The Fire were flatly woeful in 2015. So sad was the once-proud club’s season that it stopped being fun to make jokes using puns on the ‘Fire’ name. Despite a handful of exciting young players and a mild spending spree that brought in some higher-priced talent, Chicago never put together an effective group of 11 players during anything approaching a meaningful stretch of the season.
Scottish playmaker Shaun Maloney came and went. DP striker Kennedy Igboananike underwhelmed. Harry Shipp suffered through a sophomore slump due to being played out of position. Even David Accam, probably the team’s most exciting player over the course of the year, was limited in his influence by the general ineffectiveness of the team.
After Frank Yallop failed to make it through 2015, the club has a new head coach in Veljko Paunovic to go along with a new general manager in Nelson Rodriguez. It’s a new day in Fire Land, but with the fans having suffered more than their fair share of burns in recent years, no one is going to get excited until they see better results on the field.
The Big Question
Is Paunovic the right choice? The Fire definitely went outside of the box with their choice of new head coach. The hiring of Paunovic represents a 180-degree turn from Yallop, a long-time MLS head coach who was nothing if not the easy, tired, unimaginative choice.
Paunovic, on the other hand, is a foreign coach in a league that typically punishes foreign coaches and a man with no senior-level coaching experience (although he did lead Serbia to last year’s U20 World Cup title).
The new-coach spotlight will be brightest in New York, where Patrick Vieira is also new to MLS, but Paunovic won’t get a free pass in Bridgeview. Fire fans are tired of suffering through season after season of poor finishes and painful irrelevancy. Visible progress is an absolute must; this being MLS, where parity reigns and the worst teams are given tools to get better, that might mean making the playoffs.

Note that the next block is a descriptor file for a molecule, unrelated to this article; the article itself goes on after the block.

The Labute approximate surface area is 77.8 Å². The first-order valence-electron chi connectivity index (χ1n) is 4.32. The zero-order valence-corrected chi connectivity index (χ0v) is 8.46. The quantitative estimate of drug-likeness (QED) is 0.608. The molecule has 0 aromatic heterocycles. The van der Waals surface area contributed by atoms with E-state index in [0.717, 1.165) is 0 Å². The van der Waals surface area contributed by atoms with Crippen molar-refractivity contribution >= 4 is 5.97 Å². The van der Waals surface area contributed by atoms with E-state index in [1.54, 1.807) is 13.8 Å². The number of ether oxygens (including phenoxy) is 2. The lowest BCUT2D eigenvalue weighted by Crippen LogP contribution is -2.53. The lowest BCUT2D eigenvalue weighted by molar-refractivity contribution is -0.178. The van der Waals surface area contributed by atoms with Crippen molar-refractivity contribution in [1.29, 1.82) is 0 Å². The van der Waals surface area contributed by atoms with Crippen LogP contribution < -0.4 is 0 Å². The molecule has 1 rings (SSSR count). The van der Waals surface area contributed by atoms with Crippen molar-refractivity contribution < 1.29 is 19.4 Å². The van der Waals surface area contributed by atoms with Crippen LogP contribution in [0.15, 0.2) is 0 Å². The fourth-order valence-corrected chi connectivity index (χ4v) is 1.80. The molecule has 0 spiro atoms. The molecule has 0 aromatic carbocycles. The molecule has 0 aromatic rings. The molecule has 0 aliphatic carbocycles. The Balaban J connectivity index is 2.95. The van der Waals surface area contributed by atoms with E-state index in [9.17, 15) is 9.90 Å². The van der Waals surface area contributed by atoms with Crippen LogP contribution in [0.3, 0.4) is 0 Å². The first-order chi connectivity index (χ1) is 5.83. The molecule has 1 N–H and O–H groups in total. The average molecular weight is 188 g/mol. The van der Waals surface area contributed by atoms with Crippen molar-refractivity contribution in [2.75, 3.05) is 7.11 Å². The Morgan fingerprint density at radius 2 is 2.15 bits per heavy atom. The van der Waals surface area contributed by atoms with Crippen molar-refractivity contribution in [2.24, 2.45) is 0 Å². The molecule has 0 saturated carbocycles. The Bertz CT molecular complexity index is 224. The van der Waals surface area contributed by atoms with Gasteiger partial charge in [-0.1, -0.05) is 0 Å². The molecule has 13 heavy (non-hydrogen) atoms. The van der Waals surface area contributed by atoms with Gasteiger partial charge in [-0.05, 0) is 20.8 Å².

Ghanaian attacker David Accam showed enough flashes of quality in 2015 to prove he can be the driving force behind the team’s efforts in the new season. Given the right system, Accam can become to the Fire what Sebastian Giovinco was to Toronto FC.
It’s a big claim, and Giovinco’s numbers are probably unattainable, but there’s no reason to the think the 25-year-old can’t be just as influential and important for the Fire as Giovinco was for Toronto last year. Accam’s speed, dribbling, and finishing make him the obvious choice for central figure as Paunovic works to build an effective side.
Slashing in from the wing, he’s a nightmare for speed-shy MLS defenders. If he can stay healthy through the season, and something resembling an effective style takes shape under Paunovic, he should do better than his 10 goals in 24 games from 2015. A great year from Accam will smooth the transition to the post-Shipp era for the Fire after the club traded the hometown kid to Montreal.
From The Dugout
Sweeping changes from the ground up – but a welcome dose of hope. That's the reality for the Chicago Fire in 2016. So far this winter, 14 players have left “the Men in Red” – including popular Homegrown playmaker Shipp – and 11 newcomers have arrived, including two Fire academy products and foreign signings Joao Meira, Johan Kappelhof and Rodrigo Ramos. And more are still to come as Chicago try to win back fans disillusioned by years of underachievement.
But the biggest change may be off the field as new general manager Nelson Rodriguez and his chosen coach Veljko Paunovic try to reverse the fortunes of a proud club fallen on hard times of late.